Grand jury says split Sutter post
Sutter County should have an elected auditor and an appointed controller because the incumbent is not doing his job effectively, the grand jury said in its report released Thursday.
Auditor-Controller Robert Stark, who was not referred to by name in the report, "is not a cooperative member of Team Sutter," the report said.
Besides Stark's well-publicized refusal to record charges by the Information Technology Department to other departments, he transferred $336,485 from the general fund to the Robbins Water District, "shifting the district's burden to the entire county," the report said.
The grand jury earlier brought a 13-count felony indictment against Stark for misappropriating funds. The case is pending in Sutter County Superior Court.
"Mr. Stark's case is still in review in the courts and based on what happens in the court system we'll look at other options at that time," Supervisor Jim Whiteaker said of the grand jury's suggestion.
Stark said he is unaware of any California counties splitting the auditor and controller jobs and making the controller an appointed position.
"I'm not sure what the value of that would be because the controller ... enables the board to get completely independent information. Otherwise the information they get is filtered," said Stark.
Stark said he and his staff are analyzing the grand jury report.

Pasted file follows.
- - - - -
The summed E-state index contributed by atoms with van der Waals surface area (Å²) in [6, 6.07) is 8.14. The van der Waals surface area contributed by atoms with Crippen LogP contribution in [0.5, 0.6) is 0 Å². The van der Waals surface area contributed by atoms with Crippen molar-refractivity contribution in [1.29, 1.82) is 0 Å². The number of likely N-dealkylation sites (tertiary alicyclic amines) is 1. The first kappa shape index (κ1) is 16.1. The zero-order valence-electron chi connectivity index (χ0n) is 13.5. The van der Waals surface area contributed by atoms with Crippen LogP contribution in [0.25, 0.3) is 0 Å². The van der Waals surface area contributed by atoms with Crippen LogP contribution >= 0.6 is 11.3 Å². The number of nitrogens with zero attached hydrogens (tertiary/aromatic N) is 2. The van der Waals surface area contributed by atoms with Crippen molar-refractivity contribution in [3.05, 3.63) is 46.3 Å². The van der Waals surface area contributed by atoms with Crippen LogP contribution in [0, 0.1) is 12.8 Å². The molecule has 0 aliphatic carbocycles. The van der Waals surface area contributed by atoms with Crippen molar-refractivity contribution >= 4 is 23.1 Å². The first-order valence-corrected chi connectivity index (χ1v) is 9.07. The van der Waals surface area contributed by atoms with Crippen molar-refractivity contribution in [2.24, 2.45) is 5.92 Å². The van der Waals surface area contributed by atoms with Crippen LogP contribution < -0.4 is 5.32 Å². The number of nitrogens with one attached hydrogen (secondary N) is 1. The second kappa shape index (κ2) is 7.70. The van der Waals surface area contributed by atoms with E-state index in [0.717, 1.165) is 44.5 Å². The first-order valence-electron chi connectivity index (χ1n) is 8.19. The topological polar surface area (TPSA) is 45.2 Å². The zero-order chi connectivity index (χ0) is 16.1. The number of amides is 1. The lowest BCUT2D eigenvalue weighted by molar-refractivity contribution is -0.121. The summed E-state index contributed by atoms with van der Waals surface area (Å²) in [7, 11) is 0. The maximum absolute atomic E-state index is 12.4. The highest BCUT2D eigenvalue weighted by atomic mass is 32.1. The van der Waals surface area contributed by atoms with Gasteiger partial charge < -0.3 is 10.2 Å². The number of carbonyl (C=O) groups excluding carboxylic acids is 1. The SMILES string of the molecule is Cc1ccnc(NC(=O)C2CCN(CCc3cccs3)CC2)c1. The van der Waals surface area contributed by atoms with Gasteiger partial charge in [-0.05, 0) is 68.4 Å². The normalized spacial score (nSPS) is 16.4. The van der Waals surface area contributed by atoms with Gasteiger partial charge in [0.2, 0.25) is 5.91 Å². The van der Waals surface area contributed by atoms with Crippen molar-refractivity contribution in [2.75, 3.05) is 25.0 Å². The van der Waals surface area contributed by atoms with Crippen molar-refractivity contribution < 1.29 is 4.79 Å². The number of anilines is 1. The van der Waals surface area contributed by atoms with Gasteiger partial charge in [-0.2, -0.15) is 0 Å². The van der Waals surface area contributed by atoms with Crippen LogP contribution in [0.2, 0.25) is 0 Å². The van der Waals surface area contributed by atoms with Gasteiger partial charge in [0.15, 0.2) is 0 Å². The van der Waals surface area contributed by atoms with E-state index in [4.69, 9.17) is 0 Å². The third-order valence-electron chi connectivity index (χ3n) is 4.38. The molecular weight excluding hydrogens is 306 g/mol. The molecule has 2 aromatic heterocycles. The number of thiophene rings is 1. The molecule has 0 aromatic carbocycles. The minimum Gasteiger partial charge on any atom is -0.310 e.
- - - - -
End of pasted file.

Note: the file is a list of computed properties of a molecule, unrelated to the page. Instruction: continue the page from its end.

"We want to cooperate and see what we can do to make the county a little more efficient," he said.
Because of long-standing disputes pitting Stark against the supervisors and County Administrator Larry Combs, board meetings "have become rife with petty bickering and unprofessional behavior," jurors said.
"If that were not enough, the Board of Supervisors has behaved unprofessionally in open sessions. Political rivalries and harsh words bubble to the surface almost every week during board meetings," the report said.
Supervisors "should be able to handle criticism in a more tactful manner," jurors said.
"I don't agree with the grand jury report," Whiteaker said. "We had an isolated incident with one supervisor. He has given a public apology. We all make mistakes. In general, we are there to listen to the public. We do that every week."
During a May board meeting, Supervisor Larry Munger told an audience member to shut up. He later publicly apologized.
Supervisor Larry Montna declined to comment on the grand jury's report.
"I have not had a chance to took at it," he said.
Other supervisors could not be reached.
Appeal-Democrat reporter Rob Young can be reached at 749-4710. You may e-mail him at email@example.com.